I had part of a jar of Trader Joe’s traditional pesto. I had pine nuts and pecorino romano to beef up TJ’s pesto which is very good, but which happily accepts beefing up.

I had plenty of Sonoma jack to shred, and plenty of TJ’s jumbo eggs (still just under $2 a dozen, a bargain in these here parts — and they are local, to boot).

And I had a half-pound of frozen, raw, wild-caught rock shrimp.

I toasted a quarter cup of pine nuts, added some toasted sesame seed oil, and quickly sauteed the rock shrimp. Both the nuts and the seafood needed tending as they cooked. Knowing that, I’d whomped the eggs, cream, sour cream, grated jack and pecorino romano; now the mixture went into my ten-inch oven-tolerant non-stick skillet and I was on my way to a crust-less (“naked”) quiche.

I developed a bottom crust, in effect, over moderately high heat while the broiler heated. I wound up alternating the pan between the stove top and the broiler.

With all but the center firming up, I decided I’d better add some pecorino romano and Italian-herbed fine bread crumbs to the top. It was a good idea. It helped the quiche firm up. Better yet, the dry topping got golden-brown under the broiler and the product was . . . gorgeous!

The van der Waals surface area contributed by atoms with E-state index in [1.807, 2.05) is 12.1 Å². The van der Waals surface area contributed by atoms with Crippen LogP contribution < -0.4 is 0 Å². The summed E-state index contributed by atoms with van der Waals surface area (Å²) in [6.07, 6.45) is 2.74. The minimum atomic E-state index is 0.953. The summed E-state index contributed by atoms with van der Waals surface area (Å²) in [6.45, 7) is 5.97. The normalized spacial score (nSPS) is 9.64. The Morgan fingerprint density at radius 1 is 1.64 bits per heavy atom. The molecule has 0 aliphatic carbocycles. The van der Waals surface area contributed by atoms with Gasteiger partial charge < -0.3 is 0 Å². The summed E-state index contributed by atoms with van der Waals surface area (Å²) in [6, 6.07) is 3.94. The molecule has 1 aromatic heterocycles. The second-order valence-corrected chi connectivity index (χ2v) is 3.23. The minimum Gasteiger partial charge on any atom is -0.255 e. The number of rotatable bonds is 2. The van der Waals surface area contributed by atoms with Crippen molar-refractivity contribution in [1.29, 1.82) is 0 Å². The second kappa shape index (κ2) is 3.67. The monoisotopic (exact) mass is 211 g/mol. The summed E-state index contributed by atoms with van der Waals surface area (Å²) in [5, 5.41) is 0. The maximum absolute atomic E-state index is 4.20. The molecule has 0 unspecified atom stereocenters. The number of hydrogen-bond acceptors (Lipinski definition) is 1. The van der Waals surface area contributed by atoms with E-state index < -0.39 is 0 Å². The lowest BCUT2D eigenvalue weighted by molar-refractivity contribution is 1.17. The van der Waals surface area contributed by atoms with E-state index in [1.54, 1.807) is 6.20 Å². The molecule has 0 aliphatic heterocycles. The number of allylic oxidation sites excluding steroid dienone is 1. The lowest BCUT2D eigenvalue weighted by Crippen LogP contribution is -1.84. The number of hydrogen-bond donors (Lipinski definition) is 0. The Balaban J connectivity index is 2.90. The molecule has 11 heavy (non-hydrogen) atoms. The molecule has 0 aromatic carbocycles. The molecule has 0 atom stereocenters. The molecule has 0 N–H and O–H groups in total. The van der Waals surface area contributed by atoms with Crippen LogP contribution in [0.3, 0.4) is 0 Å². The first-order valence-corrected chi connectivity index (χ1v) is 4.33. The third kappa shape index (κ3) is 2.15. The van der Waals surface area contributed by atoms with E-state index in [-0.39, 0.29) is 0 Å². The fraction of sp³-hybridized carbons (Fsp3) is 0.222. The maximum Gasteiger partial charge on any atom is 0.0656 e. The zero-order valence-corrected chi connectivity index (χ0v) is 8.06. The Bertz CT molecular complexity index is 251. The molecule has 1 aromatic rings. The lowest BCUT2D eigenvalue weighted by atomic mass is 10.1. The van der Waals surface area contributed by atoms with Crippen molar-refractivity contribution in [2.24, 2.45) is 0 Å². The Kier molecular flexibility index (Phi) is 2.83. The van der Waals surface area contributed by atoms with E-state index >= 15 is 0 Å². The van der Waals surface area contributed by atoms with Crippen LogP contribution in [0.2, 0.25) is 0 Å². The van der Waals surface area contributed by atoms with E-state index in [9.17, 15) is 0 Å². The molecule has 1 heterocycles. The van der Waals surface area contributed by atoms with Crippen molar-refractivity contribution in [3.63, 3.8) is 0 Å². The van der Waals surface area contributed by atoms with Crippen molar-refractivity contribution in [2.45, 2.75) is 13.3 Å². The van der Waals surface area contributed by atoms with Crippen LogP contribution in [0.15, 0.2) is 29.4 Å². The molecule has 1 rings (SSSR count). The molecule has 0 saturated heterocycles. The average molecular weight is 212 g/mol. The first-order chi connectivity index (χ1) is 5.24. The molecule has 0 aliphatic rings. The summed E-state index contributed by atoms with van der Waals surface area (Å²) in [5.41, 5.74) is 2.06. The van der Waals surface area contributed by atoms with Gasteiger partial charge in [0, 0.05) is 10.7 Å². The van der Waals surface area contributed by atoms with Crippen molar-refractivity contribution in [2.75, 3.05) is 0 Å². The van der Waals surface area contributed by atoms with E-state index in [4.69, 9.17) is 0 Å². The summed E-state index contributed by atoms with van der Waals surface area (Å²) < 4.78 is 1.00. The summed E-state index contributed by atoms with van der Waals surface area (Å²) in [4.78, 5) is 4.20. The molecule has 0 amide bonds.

Judy said the quiche tray flew around the room three times to an extended chorus of “Tell Bob this is wonderful!” I’d love to have been able to taste it. But, face it, after 40 years or more of cooking, I had every confidence it’d be good.

I could have gone to the party. But instead, I got to stay home and watch the Giants squeeze past the Braves on TV. That was good, too. — Bob Cramer, The Fearless Taster.

If you’re in Italy, France, or northern California, it’s time to put away some lavender for drying so you can enliven the rest of your year

The flowers on our culinary lavender plant are ready for clipping and drying–and for use right now, of course.

So I just came in from the patio with a fistful of lavender stems that are just beginning to shrug off a few flowers. That means they’re very nearly dry . . . but not dry enough for permanent storage.